When Chêng Pai was about to appoint Kao Chü-mi high officer, Duke Chao, then the heir apparent, disliked him and remonstrated firmly with his father. His father, however, would not listen. After Duke Chao's accession to the throne, Kao Chü-mi, afraid of being killed by the new ruler, murdered Duke Chao on the day of the Golden Rabbit 13 and established his younger brother, Prince Wei, 14 on the throne. Gentlemen of that time gave comment on the events, saying, "Duke Chao knew the right man to dislike." Prince Yü said, "How murderous Kao Pai must be! His revenge for a dislike was too much."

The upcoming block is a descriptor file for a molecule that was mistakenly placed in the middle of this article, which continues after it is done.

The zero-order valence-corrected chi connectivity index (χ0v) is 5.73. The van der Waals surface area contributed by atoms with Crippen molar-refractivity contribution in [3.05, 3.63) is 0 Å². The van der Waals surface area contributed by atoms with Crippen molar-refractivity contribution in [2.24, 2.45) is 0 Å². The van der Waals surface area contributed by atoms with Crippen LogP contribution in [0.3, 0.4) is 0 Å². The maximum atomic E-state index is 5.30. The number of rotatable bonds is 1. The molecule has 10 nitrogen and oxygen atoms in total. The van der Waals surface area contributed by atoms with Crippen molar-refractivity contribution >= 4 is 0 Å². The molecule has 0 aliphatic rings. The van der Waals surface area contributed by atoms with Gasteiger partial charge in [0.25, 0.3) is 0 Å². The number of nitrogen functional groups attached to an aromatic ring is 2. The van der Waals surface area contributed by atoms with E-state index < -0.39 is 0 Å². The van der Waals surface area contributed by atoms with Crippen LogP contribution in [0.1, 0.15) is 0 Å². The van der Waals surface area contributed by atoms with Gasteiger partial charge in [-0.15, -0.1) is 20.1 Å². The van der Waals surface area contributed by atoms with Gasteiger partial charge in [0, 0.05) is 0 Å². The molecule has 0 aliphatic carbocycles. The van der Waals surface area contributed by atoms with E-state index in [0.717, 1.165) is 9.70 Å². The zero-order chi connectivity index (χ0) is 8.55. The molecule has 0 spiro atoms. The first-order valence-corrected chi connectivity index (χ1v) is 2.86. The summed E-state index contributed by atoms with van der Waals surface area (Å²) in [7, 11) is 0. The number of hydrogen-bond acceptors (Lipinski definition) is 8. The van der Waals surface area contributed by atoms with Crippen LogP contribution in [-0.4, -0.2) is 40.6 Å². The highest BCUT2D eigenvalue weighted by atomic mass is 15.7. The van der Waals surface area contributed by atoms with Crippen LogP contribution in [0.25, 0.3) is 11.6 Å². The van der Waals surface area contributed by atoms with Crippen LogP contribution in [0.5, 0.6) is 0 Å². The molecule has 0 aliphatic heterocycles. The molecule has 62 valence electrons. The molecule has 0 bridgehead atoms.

Some critic says: Prince Yü's remark was absurd. Duke Chao met the disaster because he was too late in revenging himself on his enemy. If so, Kao Pai died late because his revenge for a dislike was too serious. Indeed, the enlightened ruler does not manifest his indignation. For, if he manifests his indignation at any minister, then the guilty minister 15 will rashly scheme to carry out his plot. If so, the lord of men will fall into danger. For instance, during the carousal at the Spiritual Tower, the Ruler of Wei was angry at Ch`u Shih but did not censure him. In consequence, Ch`u Shih caused a disturbance. Again, when Prince Tzŭ-kung tasted the turtle soup, the Ruler of Chêng was angry at him but did not punish him. In consequence, Tzŭ-kung murdered him.